The mayor’s dismissal of the “revolution politics of the ’60s” was meant to be of a kind with this criticism.

As Savett told Vox, “Pete was making the important point that if Bernie Sanders is the nominee, it will hurt Democrats up and down the ballot if we have to spend our time explaining why our nominee is encouraging people to look at the bright side of the Castro regime.”

Buttigieg campaign staffer Rodericka Applewhaite made a similar point on Twitter amid the pushback the mayor was facing online, writing that Buttigieg “was being critical of Sen. Sanders’ nostalgia for Cold War-era, authoritarian regimes. The Civil Rights movement wasn’t implied nor referenced.”

However, that the civil rights movement wasn’t referenced was what had many Sanders supporters and other observers incensed — particularly given criticisms Buttigieg has faced about his outreach to minority communities in the past.

The controversy over Buttigieg’s comments is a reminder of why he has struggled to connect with many marginalized voters

Buttigieg has faced a number of questions about his support among marginalized communities thus far in the campaign cycle. He drew just 2 percent of the black vote in the Nevada caucuses, and the lack of support within the black community that signals doesn’t portend well for next Saturday’s South Carolina primary, where black voters make up 60 percent of the Democratic electorate.

And his campaign has drawn extensive criticism from other LGBTQ people — critics have argued Buttigieg has failed to address the broader needs and concerns of the LGBTQ community. His desire to find a middle ground between the social traditions of the 1950s and the revolutionary 1960s shows why.

The 1960s were a time of great political change for many marginalized communities in the US. The civil rights movement of the time gave birth to the Civil Rights Act of 1964, which made discrimination on the basis of race illegal under federal law and removed barriers to voting for black people. The feminist movement at the time created social change that opened the doors to new and longer careers for women.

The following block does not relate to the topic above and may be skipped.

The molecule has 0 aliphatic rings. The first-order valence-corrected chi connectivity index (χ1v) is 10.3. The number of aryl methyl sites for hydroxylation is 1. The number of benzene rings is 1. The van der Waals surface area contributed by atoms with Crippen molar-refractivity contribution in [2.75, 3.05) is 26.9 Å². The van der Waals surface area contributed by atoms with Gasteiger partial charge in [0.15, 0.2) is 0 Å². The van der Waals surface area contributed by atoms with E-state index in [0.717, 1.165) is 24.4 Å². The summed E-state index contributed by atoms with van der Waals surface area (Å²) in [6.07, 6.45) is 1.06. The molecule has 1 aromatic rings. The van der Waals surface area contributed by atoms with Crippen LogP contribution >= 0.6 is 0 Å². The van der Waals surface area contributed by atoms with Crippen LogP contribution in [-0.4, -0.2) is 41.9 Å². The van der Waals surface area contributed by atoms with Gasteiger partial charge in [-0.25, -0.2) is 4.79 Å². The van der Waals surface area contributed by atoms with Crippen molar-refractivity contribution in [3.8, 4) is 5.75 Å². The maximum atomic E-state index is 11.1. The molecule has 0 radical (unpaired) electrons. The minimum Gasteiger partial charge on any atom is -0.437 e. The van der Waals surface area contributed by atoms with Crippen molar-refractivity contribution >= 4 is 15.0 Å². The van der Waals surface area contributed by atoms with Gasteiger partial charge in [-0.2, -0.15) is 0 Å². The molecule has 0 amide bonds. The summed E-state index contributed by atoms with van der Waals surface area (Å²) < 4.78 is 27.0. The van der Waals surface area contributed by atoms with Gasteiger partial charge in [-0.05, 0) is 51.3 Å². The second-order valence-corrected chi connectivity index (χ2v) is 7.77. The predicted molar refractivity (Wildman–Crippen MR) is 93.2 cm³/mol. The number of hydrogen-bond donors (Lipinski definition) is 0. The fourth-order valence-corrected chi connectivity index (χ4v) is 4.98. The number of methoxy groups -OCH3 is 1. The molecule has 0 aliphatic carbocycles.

But although Buttigieg is a white man, his attack on the time’s politics especially betrays his lack of perspective on a personal level. The life he lives now — as a married gay veteran who is a viable candidate for president — would not have been possible without the revolutionary queer politics of the ’60s.

The decade saw the birth of the LGBTQ rights movement through the Compton’s Cafeteria Riot in San Francisco in 1966 and, more famously, the Stonewall Riots of 1969 in New York City. Without the queer agitation against state power at the time, there would be no marriage equality in the US in 2020, and “don’t ask, don’t tell” restrictions on openly LGBTQ people serving in the military might still be in place.

It is those politics that Buttigieg’s statement appeared to dismiss.

He was correct, however, in stating that 2020 has a number of pressing issues — in particular, the hard-won gains of the 1960s LGBTQ revolutionary politics are in danger, with LGBTQ people facing a renewed pushback against their rights. And the Trump administration has launched attack after attack on queer and trans rights. LGBTQ rights seemingly hang by a thread — just this week, the Supreme Court decided to hear a case that could allow adoption agencies receiving federal tax money to discriminate against LGBTQ prospective parents.

Buttigieg said he wants to focus on 2020, but perhaps queer and other minority voters could use a little bit of ’60s revolutionary politics this year.